Remember that moment you first laid eyes on your home? How you swooned over those soaring ceilings and gleaming hardwood floors? And what about the stainless-steel appliances in the kitchen that left you utterly smitten? So you made an offer that was accepted. A few months later you moved in, giddy. Every morning you woke up and smiled, pinching yourself for being so lucky to have found a home you love so much.But then the honeymoon ended.
The kitchen, which seemed so spacious at one time, now feels cramped. You pine for two sinks in your master bath rather than one. You start looking at local real estate listings to see if there’s anything better out there, because you realize—sadly, alas—that you have fallen out of love with your home. And that means it’s time to move on, right?
Well, that depends, says Paige Rien, author of “Love the House You’re In.”
“The emotion we have tied to our homes is immeasurable,” says Rien. In fact, there can be such an intensity of feeling involved that it can be hard to see things clearly. Which pretty much sounds like a stormy relationship, right?
So if you think the love affair between you and your home may be heading for splitsville, Rien suggests asking yourself these questions before you cut bait.
Question No. 1: Have you given it enough time?
Having a little buyer’s remorse after a home purchase “is natural,” Rien explains. “Especially during the first year or so. That’s because it takes time to make a house into a home.”
One key way to do that is to put your personal stamp on a place.
Kellie Tinnin of Albuquerque, NM, got rid of her homeownership doldrums by embarking on a few renovations so the place better suited her tastes. That meant tearing out the dated wood paneling and overhauling the old bathroom with a powder-blue tub.
“We’re changing the characteristics of the house enough that it will become something that’s ours,” Tinnin explains. And even though those renovations are in the early stages, just knowing that the process is rolling has helped make her happier to call her house her home.
Question No. 2: Did you consider the bigger picture?
There can be so many reasons to love a house, from a roof deck to a huge kitchen. But in the same way meeting someone’s in-laws can be a make-or-break moment, a home’s surroundings matter just as much as the house itself.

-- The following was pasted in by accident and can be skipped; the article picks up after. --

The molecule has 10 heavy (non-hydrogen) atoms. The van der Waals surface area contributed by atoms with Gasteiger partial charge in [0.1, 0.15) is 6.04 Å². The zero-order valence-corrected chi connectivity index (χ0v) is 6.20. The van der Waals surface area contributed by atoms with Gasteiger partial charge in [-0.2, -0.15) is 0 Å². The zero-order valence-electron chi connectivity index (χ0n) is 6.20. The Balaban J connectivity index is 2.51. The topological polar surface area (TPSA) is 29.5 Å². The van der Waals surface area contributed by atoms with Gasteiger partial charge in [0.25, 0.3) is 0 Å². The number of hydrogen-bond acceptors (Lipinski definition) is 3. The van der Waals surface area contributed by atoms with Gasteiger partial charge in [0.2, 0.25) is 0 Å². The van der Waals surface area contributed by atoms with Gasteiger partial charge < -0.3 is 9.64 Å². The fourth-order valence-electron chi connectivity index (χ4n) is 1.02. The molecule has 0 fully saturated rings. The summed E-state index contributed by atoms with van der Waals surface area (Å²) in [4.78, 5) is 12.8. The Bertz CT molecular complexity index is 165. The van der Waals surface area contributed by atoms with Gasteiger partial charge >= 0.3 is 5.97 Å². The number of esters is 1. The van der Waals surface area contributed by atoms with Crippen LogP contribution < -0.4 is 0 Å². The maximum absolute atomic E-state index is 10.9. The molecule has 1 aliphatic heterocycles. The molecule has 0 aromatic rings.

That’s exactly what Ali Wenzke and her family realized when they moved from the Chicago area to Knoxville, TN. Yes, they were able to afford their dream house that overlooked the mountains, but it didn’t take long for them to realize that that wasn’t enough to make them happy. They missed the walkability of their old neighborhood, and having kids similar in age to their own nearby.
So after about 15 months in their new house, they decided to move back to the Chicago area without new jobs set up. This time they picked a community first, and then started looking at houses. That way, they removed any possibility of falling in love with a house in a less-than-ideal locale, so they could focus on houses where they’d be just as happy outside the home as in it.
Question No. 3: Are you willing to roll up your sleeves and work?
You hear it all the time: Relationships take work. And houses do, too—sometimes more than we bargain for.
Kirsten Rota learned this five years ago when she bought her dream house in Rockland County, NY. The stone and log cabin–inspired home sported a tennis court and swimming pool, and it was once lived in by some Old Hollywood legends.
“It wasn’t cookie-cutter; it was a home with a story,” explains Rota.
But like many older homes, Rota’s also had maintenance issues. Its unique, historic nature meant most updates and repairs required pricey specialists.
“It’s like we should cut it loose because of all the issues and problems,” she confesses. Yet whenever her husband starts talking about selling, she feels an emotional pull to the property and digs in her heels. All of which means she’s committed to seeing this through.
“My hope is to do all the repairs needed to make it great,” she says.
Question No. 4: Have you followed your instincts?
If you do decide to do the work and put your stamp on a home, don’t be led astray too much by the return on investment—in other words, how much resale value your upgrades will bring once you sell your home. Sure, it’s important, but if you plan to live there for at least five years, fads will change by then, so rather than chase these trends, just do what will make you happy.
Molly Blake of Denver wishes she’d done that when she moved to Virginia in 2008. She’d wanted to add a screened-in porch, but she and her husband were talked out of the idea by local homeowners who said the cost would never be recouped if they later sold the house. As a result, Blake held off, but regrets daily that she didn’t have the porch to enjoy.
“We should have listened to our instincts about what we needed to be happy instead of worrying about the money,” she says. “We’d never make that mistake again.”
By: Audrey Brashich